THE part-night street lighting reduction programme, which will save cash for the taxpayer and cut carbon emissions, is continuing to progress well, according to Worcestershire County Council.

Approximately 52,000 street lights and 8,000 illuminated road signs are managed by the council and, with energy costs rising significantly over the last few years, they cost around £2.4million each year to operate. In addition, street lighting accounts for almost 20 per cent of the authority's total CO2 emissions, which is currently taxed at £12 per tonne.

Following a successful trial between November 2012 and May 2013 in Droitwich, Cabinet agreed in February, 2014, to move forward with proposals that will save around £500,000 and see two-thirds of lights in mostly residential and industrial estates, which tend to be 30mph areas, switched off between midnight and 6am only.

Major traffic routes are exempt from proposals and locations with junctions or bends will remain fully switched on. Any lamps already upgraded to be more energy efficient are also not included.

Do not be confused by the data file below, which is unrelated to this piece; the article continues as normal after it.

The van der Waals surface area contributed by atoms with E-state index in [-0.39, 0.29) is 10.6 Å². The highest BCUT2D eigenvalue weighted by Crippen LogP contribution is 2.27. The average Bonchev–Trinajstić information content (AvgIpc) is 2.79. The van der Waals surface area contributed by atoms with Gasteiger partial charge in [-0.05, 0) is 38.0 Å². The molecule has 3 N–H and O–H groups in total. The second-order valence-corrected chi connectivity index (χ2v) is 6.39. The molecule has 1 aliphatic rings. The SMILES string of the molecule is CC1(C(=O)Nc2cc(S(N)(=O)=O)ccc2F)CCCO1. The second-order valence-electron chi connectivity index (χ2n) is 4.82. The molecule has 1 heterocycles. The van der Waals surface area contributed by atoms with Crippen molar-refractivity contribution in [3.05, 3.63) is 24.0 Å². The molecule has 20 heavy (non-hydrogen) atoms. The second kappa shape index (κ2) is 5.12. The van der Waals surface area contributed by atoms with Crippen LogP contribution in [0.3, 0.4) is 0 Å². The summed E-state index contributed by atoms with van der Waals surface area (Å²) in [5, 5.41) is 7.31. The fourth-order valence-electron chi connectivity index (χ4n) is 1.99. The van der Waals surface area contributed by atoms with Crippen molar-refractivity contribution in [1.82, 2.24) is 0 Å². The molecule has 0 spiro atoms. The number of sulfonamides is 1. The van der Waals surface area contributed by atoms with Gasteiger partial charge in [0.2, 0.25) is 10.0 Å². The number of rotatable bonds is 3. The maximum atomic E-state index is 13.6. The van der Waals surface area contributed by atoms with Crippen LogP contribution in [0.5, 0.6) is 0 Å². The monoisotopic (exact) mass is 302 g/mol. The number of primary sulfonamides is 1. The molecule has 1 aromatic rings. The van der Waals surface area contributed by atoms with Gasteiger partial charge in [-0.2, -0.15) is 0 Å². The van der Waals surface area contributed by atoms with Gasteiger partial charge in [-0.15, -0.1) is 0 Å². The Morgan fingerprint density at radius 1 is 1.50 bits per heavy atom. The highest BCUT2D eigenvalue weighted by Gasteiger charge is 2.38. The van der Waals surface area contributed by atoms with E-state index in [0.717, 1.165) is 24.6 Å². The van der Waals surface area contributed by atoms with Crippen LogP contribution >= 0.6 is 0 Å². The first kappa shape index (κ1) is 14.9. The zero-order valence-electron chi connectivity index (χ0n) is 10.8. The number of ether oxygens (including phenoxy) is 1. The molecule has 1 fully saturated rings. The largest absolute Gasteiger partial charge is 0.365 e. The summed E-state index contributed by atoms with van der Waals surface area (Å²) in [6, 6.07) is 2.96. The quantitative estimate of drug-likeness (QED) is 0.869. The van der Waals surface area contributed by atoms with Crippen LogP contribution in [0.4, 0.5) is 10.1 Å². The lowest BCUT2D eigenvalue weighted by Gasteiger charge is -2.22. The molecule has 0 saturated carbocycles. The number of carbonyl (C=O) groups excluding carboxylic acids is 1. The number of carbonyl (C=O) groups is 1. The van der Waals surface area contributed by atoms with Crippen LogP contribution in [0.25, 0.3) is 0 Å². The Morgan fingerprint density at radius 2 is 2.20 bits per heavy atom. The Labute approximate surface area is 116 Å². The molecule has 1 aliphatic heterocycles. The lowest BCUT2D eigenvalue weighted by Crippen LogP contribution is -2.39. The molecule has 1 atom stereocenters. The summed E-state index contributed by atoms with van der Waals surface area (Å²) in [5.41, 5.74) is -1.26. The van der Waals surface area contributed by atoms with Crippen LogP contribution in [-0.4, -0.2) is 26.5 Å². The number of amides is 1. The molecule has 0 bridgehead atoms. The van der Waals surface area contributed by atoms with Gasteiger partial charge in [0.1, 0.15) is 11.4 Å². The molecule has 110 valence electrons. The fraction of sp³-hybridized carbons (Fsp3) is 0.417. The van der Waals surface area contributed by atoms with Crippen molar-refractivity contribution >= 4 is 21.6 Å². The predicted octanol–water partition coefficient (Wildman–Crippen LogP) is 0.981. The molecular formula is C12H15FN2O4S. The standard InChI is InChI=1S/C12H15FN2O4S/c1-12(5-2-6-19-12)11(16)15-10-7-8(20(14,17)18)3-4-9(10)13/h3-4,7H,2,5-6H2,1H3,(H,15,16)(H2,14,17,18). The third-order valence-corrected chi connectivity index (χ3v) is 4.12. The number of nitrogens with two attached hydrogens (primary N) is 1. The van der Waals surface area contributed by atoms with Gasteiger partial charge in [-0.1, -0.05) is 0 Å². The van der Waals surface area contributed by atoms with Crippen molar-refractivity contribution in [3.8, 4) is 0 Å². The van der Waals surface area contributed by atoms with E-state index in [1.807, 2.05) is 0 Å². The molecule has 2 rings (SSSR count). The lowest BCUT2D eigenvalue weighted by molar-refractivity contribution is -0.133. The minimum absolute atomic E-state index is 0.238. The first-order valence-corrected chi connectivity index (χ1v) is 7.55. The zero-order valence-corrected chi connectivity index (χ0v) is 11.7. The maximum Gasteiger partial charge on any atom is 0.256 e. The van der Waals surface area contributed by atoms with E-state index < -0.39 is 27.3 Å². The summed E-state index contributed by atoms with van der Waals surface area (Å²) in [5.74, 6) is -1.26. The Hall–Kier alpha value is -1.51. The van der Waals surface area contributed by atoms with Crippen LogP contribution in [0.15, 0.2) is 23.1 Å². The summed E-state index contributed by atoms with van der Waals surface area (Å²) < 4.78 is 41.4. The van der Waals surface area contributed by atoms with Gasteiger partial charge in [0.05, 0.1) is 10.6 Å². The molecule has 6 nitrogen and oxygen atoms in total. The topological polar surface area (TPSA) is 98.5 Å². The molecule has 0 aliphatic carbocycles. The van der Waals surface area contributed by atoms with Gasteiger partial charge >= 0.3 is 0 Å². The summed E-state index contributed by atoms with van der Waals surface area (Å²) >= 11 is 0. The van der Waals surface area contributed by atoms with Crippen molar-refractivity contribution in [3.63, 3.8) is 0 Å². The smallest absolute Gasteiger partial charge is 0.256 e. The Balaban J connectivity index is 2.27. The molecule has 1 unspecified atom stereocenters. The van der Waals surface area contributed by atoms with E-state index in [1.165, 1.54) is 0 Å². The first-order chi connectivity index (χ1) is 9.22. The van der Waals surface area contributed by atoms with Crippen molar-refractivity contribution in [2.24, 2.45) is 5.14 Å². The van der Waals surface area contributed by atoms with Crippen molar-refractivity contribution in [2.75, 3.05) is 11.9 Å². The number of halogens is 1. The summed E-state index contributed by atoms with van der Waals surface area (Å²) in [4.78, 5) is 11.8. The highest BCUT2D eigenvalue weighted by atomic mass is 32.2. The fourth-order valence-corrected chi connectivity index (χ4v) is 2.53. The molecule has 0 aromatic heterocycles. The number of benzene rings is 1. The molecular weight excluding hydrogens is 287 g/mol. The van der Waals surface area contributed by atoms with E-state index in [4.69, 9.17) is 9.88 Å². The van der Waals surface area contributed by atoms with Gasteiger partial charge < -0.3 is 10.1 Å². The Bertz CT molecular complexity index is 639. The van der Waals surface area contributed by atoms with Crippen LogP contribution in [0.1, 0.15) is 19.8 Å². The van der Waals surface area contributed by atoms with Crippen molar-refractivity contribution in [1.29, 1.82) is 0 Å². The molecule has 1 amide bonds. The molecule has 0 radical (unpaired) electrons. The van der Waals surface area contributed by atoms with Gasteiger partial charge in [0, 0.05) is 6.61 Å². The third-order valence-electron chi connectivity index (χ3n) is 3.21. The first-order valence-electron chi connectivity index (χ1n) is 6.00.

The county council has worked with West Mercia Police to monitor crime rates and this will continue. To date, no negative impact has been recorded.

Work on equipping lamps with the necessary technology has been ongoing since April and 2,000 have so far been upgraded with the project complete in Droitwich, almost finished in Bewdley and around half-way through in Kidderminster and Redditch. The scheme will roll out in other parts of Worcestershire over the next 12 months.

To ensure residents are kept informed a dedicated section on the council's website includes interactive maps and a facility to post comments

Councillor John Smith OBE, county council cabinet member for highways, said: "The street-lighting project is progressing well and will continue around Worcestershire over the coming months to ensure lamps are fitted with the technology that allows us to reduce costs to the taxpayer and cut our carbon emissions.

"We've been clear throughout that simply adopting a 'one-size, fits all' approach wouldn't work. It's important for people to understand what we're doing. This programme is looking at a part-night switch off, between midnight and 6am only, of around two out of every three lights on mostly residential and industrial estates, which tend to have speed limits of 30mph.Those lights on major routes, on junctions or bends will remain on in full."